Regulatory policy

Policy experts weigh in on China’s new algorithm regulations TechNode

In mid-March, two weeks after China’s new algorithm regulations came into force, many of China’s most popular apps, including WeChat, Douyin, Weibo and Taobao, changed their app settings to allow users to disable algorithm-based recommendation services, comply with the new rule.

Announced last November and effective March 1, the new regulations, titled Provisions on the Administration of Algorithm-Generated Recommendations for Internet Information Services, were issued jointly by four Chinese government agencies: the Cyberspace Administration of China (CAC), the Ministry of Industry and Information Technology (MIIT), the Ministry of Public Security and the State Administration for Market Regulation (SAMR).

The regulations address the very mechanisms governing the delivery of content online – from algorithm-based recommendations that are at the heart of the business model of many popular internet services across the country, from social media apps to e-commerce sites, delivery apps and video platforms.

The settlement is also the world’s first attempt by a national regulator to control the possible abuse of algorithmic decisions. It asks companies to inform consumers about the use of algorithms, provide opt-out choice, and protect vulnerable groups, such as minors and the elderly.

In order to better assess the relevance of the new rules for the future of the country’s digital economy, its relationship with other regulations in China and outside, and its possible impact on the Chinese technology industry, I have spoke to a number of digital policy experts.

More digital economy regulations around the world

“It is truly impressive to see how quickly China has adopted or revised key legislation to address some challenges related to the digital economy,” said Elena ScaramuzziHead of Global Research at Cullen International, an independent regulatory research firm based in Brussels.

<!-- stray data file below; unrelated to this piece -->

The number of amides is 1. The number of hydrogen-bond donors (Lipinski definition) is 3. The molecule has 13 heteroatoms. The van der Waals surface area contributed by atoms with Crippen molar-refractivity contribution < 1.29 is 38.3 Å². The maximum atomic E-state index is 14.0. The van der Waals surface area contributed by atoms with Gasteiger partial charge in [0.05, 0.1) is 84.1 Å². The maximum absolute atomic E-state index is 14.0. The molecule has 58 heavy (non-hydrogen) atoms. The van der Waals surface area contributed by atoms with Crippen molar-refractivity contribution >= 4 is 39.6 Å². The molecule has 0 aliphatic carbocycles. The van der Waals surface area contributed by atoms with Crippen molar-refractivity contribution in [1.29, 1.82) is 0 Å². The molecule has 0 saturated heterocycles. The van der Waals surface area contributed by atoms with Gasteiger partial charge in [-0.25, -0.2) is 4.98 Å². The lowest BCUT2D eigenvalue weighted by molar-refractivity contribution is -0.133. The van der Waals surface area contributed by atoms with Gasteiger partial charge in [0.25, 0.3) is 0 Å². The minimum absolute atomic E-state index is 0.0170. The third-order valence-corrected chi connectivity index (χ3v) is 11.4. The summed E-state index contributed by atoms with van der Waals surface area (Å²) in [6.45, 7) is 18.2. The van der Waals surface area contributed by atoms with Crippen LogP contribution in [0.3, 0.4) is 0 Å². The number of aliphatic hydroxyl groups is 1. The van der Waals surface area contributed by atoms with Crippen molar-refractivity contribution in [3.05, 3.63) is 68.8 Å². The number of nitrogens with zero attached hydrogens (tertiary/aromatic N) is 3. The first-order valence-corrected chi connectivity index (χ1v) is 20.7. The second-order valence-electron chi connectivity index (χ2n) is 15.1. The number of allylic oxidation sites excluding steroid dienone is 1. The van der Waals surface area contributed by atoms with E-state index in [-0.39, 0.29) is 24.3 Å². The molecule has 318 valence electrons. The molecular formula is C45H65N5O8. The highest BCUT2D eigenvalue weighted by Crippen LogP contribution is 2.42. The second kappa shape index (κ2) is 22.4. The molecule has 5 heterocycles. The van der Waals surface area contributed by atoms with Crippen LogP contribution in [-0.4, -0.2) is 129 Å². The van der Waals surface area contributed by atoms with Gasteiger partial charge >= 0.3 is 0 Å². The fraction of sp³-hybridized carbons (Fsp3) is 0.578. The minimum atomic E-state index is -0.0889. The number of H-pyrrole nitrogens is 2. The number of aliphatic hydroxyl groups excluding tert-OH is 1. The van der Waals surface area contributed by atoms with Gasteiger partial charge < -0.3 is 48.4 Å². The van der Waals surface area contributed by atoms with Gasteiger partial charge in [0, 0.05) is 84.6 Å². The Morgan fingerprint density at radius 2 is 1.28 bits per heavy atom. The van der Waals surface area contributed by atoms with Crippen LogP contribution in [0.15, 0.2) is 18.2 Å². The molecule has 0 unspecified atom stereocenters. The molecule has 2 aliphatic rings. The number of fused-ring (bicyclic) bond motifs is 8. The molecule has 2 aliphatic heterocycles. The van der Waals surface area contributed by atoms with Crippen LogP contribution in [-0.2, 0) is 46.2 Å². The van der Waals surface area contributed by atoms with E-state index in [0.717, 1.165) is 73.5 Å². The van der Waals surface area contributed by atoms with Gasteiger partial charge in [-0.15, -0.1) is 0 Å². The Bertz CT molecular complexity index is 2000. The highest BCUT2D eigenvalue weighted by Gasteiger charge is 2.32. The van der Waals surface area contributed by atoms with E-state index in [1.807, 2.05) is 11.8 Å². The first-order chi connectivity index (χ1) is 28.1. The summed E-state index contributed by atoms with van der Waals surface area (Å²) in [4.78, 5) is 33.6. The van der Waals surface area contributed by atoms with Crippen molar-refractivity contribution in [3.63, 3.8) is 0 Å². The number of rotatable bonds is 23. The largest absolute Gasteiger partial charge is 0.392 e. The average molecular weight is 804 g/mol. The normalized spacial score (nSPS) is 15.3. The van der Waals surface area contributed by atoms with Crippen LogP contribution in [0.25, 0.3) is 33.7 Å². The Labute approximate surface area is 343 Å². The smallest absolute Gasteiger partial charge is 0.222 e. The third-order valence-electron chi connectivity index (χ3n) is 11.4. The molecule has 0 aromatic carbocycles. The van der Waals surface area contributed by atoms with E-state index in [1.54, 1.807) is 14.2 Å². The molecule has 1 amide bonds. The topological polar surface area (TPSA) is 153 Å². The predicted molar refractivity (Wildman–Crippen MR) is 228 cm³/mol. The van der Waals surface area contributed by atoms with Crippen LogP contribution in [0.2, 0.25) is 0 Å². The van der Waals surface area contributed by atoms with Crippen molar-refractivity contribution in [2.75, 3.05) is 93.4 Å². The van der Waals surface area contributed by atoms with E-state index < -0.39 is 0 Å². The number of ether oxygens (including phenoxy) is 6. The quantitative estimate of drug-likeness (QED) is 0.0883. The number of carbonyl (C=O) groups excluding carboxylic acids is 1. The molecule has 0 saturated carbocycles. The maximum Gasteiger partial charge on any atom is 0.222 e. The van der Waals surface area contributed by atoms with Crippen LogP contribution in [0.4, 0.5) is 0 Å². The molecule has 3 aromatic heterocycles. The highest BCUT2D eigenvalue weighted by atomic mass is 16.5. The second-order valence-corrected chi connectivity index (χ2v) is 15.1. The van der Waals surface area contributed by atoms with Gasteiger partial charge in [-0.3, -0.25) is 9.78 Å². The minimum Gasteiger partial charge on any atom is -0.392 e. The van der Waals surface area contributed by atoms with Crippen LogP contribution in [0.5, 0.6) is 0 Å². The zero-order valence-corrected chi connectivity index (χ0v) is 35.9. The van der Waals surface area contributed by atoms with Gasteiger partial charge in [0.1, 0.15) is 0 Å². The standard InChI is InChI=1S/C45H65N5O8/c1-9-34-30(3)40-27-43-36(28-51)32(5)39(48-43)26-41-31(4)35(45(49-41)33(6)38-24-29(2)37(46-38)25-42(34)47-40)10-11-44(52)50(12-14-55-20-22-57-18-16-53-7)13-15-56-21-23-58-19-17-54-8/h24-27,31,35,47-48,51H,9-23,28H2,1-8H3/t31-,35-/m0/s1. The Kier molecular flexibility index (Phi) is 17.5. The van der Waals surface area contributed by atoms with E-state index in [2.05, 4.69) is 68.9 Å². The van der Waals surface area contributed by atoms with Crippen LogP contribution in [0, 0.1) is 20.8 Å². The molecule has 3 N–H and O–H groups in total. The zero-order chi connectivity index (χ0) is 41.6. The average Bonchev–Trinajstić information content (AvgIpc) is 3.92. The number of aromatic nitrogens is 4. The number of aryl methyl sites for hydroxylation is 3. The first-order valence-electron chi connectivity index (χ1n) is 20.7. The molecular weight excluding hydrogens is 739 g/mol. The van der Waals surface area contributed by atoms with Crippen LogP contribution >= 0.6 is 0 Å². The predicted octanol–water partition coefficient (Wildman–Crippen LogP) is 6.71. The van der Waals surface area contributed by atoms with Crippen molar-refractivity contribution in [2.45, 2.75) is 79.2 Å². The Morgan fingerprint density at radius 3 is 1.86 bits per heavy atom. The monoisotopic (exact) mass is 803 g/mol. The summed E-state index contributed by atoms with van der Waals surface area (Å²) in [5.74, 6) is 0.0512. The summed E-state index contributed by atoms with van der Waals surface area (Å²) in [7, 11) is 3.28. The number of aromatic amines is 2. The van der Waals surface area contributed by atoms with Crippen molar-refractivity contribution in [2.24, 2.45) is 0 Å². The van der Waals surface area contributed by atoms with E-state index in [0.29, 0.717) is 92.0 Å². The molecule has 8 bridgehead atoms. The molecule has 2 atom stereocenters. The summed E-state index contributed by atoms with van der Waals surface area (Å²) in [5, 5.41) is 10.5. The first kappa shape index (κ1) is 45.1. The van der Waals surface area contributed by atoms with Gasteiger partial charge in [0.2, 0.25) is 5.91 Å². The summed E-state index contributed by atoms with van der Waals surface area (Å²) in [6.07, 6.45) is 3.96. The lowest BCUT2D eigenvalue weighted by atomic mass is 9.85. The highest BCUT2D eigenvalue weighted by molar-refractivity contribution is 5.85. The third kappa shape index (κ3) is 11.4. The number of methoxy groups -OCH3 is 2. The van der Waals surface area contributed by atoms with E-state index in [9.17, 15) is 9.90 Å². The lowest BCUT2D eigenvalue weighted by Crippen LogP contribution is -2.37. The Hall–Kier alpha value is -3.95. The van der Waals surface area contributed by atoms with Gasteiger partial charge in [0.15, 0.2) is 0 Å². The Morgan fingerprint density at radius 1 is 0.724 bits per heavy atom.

Scaramuzzi added that China is not alone in regulating digital businesses and behavior, other countries and regions are looking to do the same, including the EU, Australia, South Korea, Japan, Singapore and the UK.

Considerable efforts have been made to regulate the data economy across the world. A notable example from the EU, Scaramuzzi said, is the European Commission’s proposal to regulate the use of AI, presented in April 2021, which use subliminal techniques to distort a person’s behavior. According to our recently published research on global AI policy trends, half of the economies studied (Brazil, China, EU, Germany, UK and some US states) now have rules requiring transparency, explainability and contestability of some AIs. – informed decisions.

Scaramuzzi also pointed out that China’s algorithm regulation is not siled. “The regulations refer to several Chinese laws, including the Personal Information Protection Law (PIPL), among others,” she said.